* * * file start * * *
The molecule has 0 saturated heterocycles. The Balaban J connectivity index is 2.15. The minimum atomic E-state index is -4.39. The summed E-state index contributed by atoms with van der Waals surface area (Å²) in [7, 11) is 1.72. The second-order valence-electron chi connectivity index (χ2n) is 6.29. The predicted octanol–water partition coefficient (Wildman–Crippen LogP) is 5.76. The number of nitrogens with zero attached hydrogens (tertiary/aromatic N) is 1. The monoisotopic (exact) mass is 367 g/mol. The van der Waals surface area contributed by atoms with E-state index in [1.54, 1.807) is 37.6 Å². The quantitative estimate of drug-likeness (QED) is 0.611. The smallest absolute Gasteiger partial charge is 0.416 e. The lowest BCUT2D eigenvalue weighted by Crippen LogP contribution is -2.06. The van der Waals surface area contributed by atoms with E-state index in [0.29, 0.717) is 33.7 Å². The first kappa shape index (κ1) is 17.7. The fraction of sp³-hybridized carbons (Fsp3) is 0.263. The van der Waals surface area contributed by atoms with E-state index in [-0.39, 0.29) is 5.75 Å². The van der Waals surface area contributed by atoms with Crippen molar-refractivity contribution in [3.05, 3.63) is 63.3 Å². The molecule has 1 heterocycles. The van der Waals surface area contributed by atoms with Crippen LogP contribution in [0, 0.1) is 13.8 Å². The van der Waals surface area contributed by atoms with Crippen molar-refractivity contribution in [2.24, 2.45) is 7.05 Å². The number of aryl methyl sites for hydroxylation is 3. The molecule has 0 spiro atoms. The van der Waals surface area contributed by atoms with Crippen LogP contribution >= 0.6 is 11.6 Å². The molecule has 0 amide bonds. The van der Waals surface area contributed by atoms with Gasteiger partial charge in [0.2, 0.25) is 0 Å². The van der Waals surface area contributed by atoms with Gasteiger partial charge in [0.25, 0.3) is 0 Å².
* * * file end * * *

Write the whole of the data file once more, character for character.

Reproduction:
The molecule has 0 saturated heterocycles. The Balaban J connectivity index is 2.15. The minimum atomic E-state index is -4.39. The summed E-state index contributed by atoms with van der Waals surface area (Å²) in [7, 11) is 1.72. The second-order valence-electron chi connectivity index (χ2n) is 6.29. The predicted octanol–water partition coefficient (Wildman–Crippen LogP) is 5.76. The number of nitrogens with zero attached hydrogens (tertiary/aromatic N) is 1. The monoisotopic (exact) mass is 367 g/mol. The van der Waals surface area contributed by atoms with E-state index in [1.54, 1.807) is 37.6 Å². The quantitative estimate of drug-likeness (QED) is 0.611. The smallest absolute Gasteiger partial charge is 0.416 e. The lowest BCUT2D eigenvalue weighted by Crippen LogP contribution is -2.06. The van der Waals surface area contributed by atoms with E-state index in [0.29, 0.717) is 33.7 Å². The first kappa shape index (κ1) is 17.7. The fraction of sp³-hybridized carbons (Fsp3) is 0.263. The van der Waals surface area contributed by atoms with E-state index in [-0.39, 0.29) is 5.75 Å². The van der Waals surface area contributed by atoms with Crippen molar-refractivity contribution in [3.05, 3.63) is 63.3 Å². The molecule has 1 heterocycles. The van der Waals surface area contributed by atoms with Crippen LogP contribution in [0, 0.1) is 13.8 Å². The van der Waals surface area contributed by atoms with Crippen molar-refractivity contribution in [2.24, 2.45) is 7.05 Å². The number of aryl methyl sites for hydroxylation is 3. The molecule has 0 spiro atoms. The van der Waals surface area contributed by atoms with Crippen LogP contribution >= 0.6 is 11.6 Å². The molecule has 0 amide bonds. The van der Waals surface area contributed by atoms with Gasteiger partial charge in [0.2, 0.25) is 0 Å². The van der Waals surface area contributed by atoms with Gasteiger partial charge in [0.25, 0.3) is 0 Å².